Beaucoup de laver.

Lotsa washing, this evening.

It started with dinner dishes, of course. Everyone does the dishes and no one should ever write a blog post about it unless the dishes are bordered with flowers painted from ground lapis luzuli applied with brushes made from the eyelashes of penitent monks. Mine aren’t. They’re from Cost Plus.

But I had to get the sink cleaned out and everything put away so I could do washing project No. 2, baby lamb. Of course, being a vegetarian house, this was the outside of the lamb, not the inside.

My friend sent me a box.

Not my cardboard box

It was kind of like this one, only white. About 10″-12″ on a side. Not a huge box. Inside was a lovely white lambs’-wool fleece (THANK YOU!) and I thought, look, this box is smaller than the capacity of my kitchen sink. I will wash my fleece tonight. But the fleece had a few ideas of its own.

It grew. I took it out of the box and it was like an origami crane, but made of wool, going in reverse, on fire. Except for the fire part. It unfolded itself, separated into sections. Part of it slithered under the kitchen table, part headed for the oven where a pan of corn muffins, soon to be a culinary disaster due to too much rice flour, still baked and sent off their deceptively yummy smell.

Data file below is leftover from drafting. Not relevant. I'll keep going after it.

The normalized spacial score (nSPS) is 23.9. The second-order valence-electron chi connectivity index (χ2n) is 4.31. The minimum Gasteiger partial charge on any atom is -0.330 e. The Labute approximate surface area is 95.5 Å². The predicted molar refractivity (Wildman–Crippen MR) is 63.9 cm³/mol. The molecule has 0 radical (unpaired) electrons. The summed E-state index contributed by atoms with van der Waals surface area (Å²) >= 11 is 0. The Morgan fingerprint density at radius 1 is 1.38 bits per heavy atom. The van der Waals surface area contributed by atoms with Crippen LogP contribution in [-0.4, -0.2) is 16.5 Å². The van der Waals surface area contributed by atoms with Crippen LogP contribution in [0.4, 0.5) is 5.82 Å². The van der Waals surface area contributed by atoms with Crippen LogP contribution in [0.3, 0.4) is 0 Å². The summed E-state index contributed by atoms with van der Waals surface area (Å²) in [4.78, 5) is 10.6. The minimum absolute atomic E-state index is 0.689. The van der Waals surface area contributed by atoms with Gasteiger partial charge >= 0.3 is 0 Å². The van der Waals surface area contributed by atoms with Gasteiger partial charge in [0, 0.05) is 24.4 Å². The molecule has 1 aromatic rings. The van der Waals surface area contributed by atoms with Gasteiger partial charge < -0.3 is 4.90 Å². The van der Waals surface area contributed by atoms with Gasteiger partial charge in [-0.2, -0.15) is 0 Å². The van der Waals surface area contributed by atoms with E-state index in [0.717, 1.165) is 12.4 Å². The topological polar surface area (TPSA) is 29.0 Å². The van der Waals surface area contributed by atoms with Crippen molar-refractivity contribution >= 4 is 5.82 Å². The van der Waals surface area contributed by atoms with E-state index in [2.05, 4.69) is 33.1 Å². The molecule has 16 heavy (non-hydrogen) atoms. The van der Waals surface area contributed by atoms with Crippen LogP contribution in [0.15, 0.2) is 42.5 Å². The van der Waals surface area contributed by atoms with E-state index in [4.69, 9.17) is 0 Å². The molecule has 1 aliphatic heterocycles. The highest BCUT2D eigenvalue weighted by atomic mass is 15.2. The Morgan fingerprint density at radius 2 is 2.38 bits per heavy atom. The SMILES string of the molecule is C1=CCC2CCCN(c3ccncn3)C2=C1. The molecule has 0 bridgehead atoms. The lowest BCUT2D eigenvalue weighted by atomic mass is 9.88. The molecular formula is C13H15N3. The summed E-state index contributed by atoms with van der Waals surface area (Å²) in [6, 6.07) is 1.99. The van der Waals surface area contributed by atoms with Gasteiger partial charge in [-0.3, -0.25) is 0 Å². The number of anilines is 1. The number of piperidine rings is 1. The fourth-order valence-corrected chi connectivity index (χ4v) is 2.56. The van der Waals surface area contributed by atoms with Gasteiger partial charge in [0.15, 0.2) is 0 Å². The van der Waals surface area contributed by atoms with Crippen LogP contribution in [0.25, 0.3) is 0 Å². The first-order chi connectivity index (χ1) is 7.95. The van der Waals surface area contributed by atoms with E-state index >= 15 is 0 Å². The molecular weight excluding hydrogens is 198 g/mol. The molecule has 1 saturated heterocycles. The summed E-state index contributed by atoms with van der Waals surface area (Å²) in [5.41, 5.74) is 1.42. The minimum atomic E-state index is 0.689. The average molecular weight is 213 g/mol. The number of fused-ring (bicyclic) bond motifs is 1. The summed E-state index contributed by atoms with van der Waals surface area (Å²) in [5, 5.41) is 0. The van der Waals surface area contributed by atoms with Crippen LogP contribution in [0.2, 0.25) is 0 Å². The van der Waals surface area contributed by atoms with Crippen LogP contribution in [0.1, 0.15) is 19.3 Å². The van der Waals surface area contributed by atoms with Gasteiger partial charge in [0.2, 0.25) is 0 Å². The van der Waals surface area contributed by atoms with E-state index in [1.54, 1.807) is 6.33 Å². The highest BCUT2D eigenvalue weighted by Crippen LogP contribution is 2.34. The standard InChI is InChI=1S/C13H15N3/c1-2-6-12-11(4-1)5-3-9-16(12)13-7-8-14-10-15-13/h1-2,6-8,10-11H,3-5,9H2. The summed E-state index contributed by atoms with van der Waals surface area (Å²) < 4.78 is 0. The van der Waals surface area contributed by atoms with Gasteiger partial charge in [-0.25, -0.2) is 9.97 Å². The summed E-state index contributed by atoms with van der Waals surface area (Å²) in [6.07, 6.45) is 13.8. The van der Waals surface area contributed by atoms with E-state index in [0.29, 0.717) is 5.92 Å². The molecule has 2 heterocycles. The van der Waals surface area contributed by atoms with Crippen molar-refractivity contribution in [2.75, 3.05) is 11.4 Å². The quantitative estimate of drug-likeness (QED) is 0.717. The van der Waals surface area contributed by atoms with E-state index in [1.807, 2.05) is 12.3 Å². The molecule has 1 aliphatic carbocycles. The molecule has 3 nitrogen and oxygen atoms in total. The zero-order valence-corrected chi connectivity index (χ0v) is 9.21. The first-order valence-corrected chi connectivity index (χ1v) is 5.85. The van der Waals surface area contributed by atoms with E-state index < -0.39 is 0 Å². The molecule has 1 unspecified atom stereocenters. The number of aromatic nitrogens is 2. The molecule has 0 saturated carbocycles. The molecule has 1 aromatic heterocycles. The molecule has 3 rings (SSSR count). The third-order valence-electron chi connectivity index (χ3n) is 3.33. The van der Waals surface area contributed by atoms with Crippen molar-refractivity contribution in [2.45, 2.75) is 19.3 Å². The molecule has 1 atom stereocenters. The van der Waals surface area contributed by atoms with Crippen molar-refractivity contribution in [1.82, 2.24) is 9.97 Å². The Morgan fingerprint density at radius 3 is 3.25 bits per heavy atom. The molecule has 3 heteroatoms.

The cat discovered the fleece. And surprisingly, he did not pee on it. Instead, he rolled, kneaded, petted. He found free sets of wool locks and embraced them. It was disgusting. There isn’t this much love on television.

I gave it a preliminary skirt, divided the fleece into three sections and decided to do one at a time. The one section took several baths. Now, my understanding is that with a well-skirted, newly shorn fleece, it should be wash-wash-rinse-hang to dry. My fleece? Not so much. Wash-wash-rinse-rinse-rinse-rinse-rinse-rinse-hang to dry because I’m sick of standing over this sink and by the way, by this time the muffins (yes, well away from the sink and from any Cat Lanolin Love going on) have decided to play with the laws of physics and become corn-flavored dust. Tasty dust. Dust nonetheless.

After all that lanolin- and mud- and who-knows-what-all laying on my kitchen floor, of course I mopped. What do you take me for?

All kinds of clean going on in my kitchen, now. You could eat corn dust off my floor. But watch out for the cat. He’s easy.